In The Trenches

What’s the problem?

Published on August 23, 2023 Back to blog

For the last 15 years or so, we’ve been renting our cabin in Maine via AirBnB. While we’ve had some minor issues, we find that AirBnB renters are generally very kind and respectful (one of the benefits of a 2-way rating system). If anything, it’s silly things that happen – like the time we got a call that the electrical box was buzzing, only for the electrician to discover that the game “Operation” fell off a shelf and the buzzer was going off. 🙂

With each guest, we reach out when they check in to make sure the house is in order, and let them know to reach out to us if they need anything or have questions. And, generally they do. (The most common question is “how do I use the TV remote?”). So, last week, when I saw a call come from a guest whose stay had ended two days earlier, I assumed they must have just left something at the house. Instead, to my surprise, they called to complain about a bunch of issues they had while they were there. Of course, I felt terrible that they experienced any issues as we want all of our guests to be happy. And, we very much appreciate knowing about the issues so we can resolve them. However, many of the things they noted could have been resolved when they there if they just told me about them. Which leaves me to the key lessons of this post: 

  1. We can’t fix what we don’t know about. I often share these words of wisdom with employees, but perhaps I need to be more clear about it with renters. If you don’t tell the person who has the ability to fix the problem about the problem, it is not very likely that it will get fixed.
  2. Complaining to one another only makes things worse.  When something isn’t right, our instinct is often to complain to other people – who then validate your frustration and cause it to become even worse. That’s a dangerous cycle.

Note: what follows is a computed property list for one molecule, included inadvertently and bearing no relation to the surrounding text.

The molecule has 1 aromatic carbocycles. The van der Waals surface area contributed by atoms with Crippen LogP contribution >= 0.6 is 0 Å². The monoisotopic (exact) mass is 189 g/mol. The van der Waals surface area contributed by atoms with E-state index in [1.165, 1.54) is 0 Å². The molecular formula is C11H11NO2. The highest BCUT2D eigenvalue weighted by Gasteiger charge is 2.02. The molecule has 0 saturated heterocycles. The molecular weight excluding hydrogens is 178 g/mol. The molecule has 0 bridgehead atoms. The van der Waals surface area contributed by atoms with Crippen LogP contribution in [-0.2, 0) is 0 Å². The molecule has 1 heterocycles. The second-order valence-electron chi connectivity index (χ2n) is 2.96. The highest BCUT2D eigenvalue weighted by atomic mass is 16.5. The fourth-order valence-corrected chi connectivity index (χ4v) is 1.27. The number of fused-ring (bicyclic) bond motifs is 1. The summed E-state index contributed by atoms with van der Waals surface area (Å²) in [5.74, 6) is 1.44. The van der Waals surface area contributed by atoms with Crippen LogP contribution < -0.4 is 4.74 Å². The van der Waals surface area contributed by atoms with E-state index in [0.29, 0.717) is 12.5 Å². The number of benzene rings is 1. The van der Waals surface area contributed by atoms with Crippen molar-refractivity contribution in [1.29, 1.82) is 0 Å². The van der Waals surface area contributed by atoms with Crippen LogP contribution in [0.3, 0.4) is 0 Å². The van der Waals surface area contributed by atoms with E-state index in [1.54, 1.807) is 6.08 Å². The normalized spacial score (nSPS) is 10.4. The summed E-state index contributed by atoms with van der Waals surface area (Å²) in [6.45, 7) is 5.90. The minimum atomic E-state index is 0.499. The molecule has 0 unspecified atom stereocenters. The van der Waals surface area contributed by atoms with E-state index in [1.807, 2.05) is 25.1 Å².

3. Don’t let the bad over-shadow the good.  When you get upset about something, it’s easy to lose sight of the bigger picture. While many of the issues the renter noted were legitimate, they certainly did not outweigh all the positives aspects of the experience. As difficult as it may be, try to take a broader view of the situation (i.e., with work, relationships, clients, etc.).
  4. Some things are out of human control. There are bugs outside in Maine, especially in the backwoods after torrential downpours. I can appreciate how annoying they can be, but they are out of our control. It is not a valid reason for a refund.
  5. Know what to expect. Our AirBnB listing clearly states that we are on a part of a lake that gets weedy in mid-late Summer. On the positive side, it is great for fishing, provides amazing serenity (no loud boaters come by) and has access to a river where no one else ever goes (best ever kayaking!). But, you shouldn’t be surprised when your kids are not able to swim off the dock in August. The same idea goes with understanding expectations with work/office rules, client expectations, timelines, processes, etc.

Ultimately, candid feedback is always appreciated. And, because of that, we gave the renter a substantial refund on their stay and are addressing the issues so that future renters don’t experience the same things (aside from the Maine bugs and lake weeds). However, I hope that they (and everyone reading this post) will take these lessons to heart. When things are not going as planned/hoped, they can quickly become major frustrations. If/when that does happen, take a deep breath, review the points above and enjoy what you can. We only live once.

As always, I hope you enjoyed this post. Please feel free to share with others who you believe may find it of interest. And, I’d love to hear your thoughts and comments here.

Jeff Freedman
CEO/Managing Partner
Small Army | Finn Partners